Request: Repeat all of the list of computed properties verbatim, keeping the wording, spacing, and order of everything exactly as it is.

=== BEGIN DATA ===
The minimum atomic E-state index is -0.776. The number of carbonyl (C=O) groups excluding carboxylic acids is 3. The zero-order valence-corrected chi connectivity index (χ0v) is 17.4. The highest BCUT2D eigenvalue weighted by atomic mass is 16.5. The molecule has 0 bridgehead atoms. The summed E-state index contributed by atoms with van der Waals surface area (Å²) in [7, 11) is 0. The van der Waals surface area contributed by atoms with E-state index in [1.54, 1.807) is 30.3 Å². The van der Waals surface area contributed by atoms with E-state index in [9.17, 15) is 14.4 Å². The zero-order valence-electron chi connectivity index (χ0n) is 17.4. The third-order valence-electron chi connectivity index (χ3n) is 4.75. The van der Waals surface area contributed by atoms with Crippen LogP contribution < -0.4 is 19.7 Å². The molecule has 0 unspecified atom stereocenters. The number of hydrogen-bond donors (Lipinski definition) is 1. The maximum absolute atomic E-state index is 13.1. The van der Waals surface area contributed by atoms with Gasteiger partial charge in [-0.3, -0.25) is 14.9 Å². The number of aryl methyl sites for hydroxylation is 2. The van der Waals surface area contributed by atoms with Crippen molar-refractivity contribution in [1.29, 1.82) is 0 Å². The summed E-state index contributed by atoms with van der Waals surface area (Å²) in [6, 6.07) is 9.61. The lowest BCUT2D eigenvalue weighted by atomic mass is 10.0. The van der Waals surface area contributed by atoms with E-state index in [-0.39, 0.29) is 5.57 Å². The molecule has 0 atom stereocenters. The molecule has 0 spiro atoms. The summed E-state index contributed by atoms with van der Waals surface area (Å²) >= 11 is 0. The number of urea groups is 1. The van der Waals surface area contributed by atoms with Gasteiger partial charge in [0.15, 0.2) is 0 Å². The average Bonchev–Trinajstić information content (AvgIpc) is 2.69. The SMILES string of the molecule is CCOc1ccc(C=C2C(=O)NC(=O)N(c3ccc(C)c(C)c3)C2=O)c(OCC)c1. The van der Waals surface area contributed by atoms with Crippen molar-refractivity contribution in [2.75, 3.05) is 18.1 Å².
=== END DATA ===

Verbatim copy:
The minimum atomic E-state index is -0.776. The number of carbonyl (C=O) groups excluding carboxylic acids is 3. The zero-order valence-corrected chi connectivity index (χ0v) is 17.4. The highest BCUT2D eigenvalue weighted by atomic mass is 16.5. The molecule has 0 bridgehead atoms. The summed E-state index contributed by atoms with van der Waals surface area (Å²) in [7, 11) is 0. The van der Waals surface area contributed by atoms with E-state index in [1.54, 1.807) is 30.3 Å². The van der Waals surface area contributed by atoms with E-state index in [9.17, 15) is 14.4 Å². The zero-order valence-electron chi connectivity index (χ0n) is 17.4. The third-order valence-electron chi connectivity index (χ3n) is 4.75. The van der Waals surface area contributed by atoms with Crippen LogP contribution < -0.4 is 19.7 Å². The molecule has 0 unspecified atom stereocenters. The number of hydrogen-bond donors (Lipinski definition) is 1. The maximum absolute atomic E-state index is 13.1. The van der Waals surface area contributed by atoms with Gasteiger partial charge in [-0.3, -0.25) is 14.9 Å². The number of aryl methyl sites for hydroxylation is 2. The van der Waals surface area contributed by atoms with Crippen molar-refractivity contribution in [1.29, 1.82) is 0 Å². The summed E-state index contributed by atoms with van der Waals surface area (Å²) in [6, 6.07) is 9.61. The lowest BCUT2D eigenvalue weighted by atomic mass is 10.0. The van der Waals surface area contributed by atoms with E-state index in [-0.39, 0.29) is 5.57 Å². The molecule has 0 atom stereocenters. The molecule has 0 spiro atoms. The summed E-state index contributed by atoms with van der Waals surface area (Å²) >= 11 is 0. The number of urea groups is 1. The van der Waals surface area contributed by atoms with Gasteiger partial charge in [0.15, 0.2) is 0 Å². The average Bonchev–Trinajstić information content (AvgIpc) is 2.69. The SMILES string of the molecule is CCOc1ccc(C=C2C(=O)NC(=O)N(c3ccc(C)c(C)c3)C2=O)c(OCC)c1. The van der Waals surface area contributed by atoms with Crippen molar-refractivity contribution in [2.75, 3.05) is 18.1 Å².